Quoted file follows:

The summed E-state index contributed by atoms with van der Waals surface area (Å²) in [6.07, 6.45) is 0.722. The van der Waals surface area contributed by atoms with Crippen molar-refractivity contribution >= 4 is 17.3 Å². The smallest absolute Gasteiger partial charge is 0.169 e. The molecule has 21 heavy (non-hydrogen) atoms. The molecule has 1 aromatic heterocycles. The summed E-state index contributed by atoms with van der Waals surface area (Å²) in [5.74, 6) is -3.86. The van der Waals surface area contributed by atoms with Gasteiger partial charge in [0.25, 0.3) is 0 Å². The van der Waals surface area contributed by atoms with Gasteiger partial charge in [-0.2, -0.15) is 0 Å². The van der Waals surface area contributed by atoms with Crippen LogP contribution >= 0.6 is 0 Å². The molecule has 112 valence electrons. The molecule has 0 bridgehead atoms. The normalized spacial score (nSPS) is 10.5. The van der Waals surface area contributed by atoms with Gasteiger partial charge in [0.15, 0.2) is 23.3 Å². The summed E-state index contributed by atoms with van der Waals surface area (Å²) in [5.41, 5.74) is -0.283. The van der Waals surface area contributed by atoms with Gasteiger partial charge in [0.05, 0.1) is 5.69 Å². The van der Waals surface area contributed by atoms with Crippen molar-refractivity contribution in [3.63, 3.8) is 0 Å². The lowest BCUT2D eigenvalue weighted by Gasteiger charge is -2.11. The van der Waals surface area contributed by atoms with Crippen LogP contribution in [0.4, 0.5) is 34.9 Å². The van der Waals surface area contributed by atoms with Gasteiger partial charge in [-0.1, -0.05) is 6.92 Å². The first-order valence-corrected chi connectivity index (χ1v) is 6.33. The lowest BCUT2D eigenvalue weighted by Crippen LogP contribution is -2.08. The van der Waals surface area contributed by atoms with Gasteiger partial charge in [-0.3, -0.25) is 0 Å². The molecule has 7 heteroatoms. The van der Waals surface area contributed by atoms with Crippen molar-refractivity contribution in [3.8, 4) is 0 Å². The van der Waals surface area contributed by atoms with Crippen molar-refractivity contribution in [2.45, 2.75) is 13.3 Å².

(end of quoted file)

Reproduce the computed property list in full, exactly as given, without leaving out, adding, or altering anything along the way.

The summed E-state index contributed by atoms with van der Waals surface area (Å²) in [6.07, 6.45) is 0.722. The van der Waals surface area contributed by atoms with Crippen molar-refractivity contribution >= 4 is 17.3 Å². The smallest absolute Gasteiger partial charge is 0.169 e. The molecule has 21 heavy (non-hydrogen) atoms. The molecule has 1 aromatic heterocycles. The summed E-state index contributed by atoms with van der Waals surface area (Å²) in [5.74, 6) is -3.86. The van der Waals surface area contributed by atoms with Gasteiger partial charge in [0.25, 0.3) is 0 Å². The van der Waals surface area contributed by atoms with Gasteiger partial charge in [-0.2, -0.15) is 0 Å². The van der Waals surface area contributed by atoms with Crippen LogP contribution >= 0.6 is 0 Å². The molecule has 112 valence electrons. The molecule has 0 bridgehead atoms. The normalized spacial score (nSPS) is 10.5. The van der Waals surface area contributed by atoms with Gasteiger partial charge in [0.15, 0.2) is 23.3 Å². The summed E-state index contributed by atoms with van der Waals surface area (Å²) in [5.41, 5.74) is -0.283. The van der Waals surface area contributed by atoms with Gasteiger partial charge in [0.05, 0.1) is 5.69 Å². The van der Waals surface area contributed by atoms with Crippen molar-refractivity contribution in [3.63, 3.8) is 0 Å². The lowest BCUT2D eigenvalue weighted by Gasteiger charge is -2.11. The van der Waals surface area contributed by atoms with Crippen LogP contribution in [0.4, 0.5) is 34.9 Å². The van der Waals surface area contributed by atoms with Gasteiger partial charge in [-0.1, -0.05) is 6.92 Å². The first-order valence-corrected chi connectivity index (χ1v) is 6.33. The lowest BCUT2D eigenvalue weighted by Crippen LogP contribution is -2.08. The van der Waals surface area contributed by atoms with Gasteiger partial charge in [-0.3, -0.25) is 0 Å². The molecule has 7 heteroatoms. The van der Waals surface area contributed by atoms with Crippen molar-refractivity contribution in [3.8, 4) is 0 Å². The van der Waals surface area contributed by atoms with Crippen molar-refractivity contribution in [2.45, 2.75) is 13.3 Å².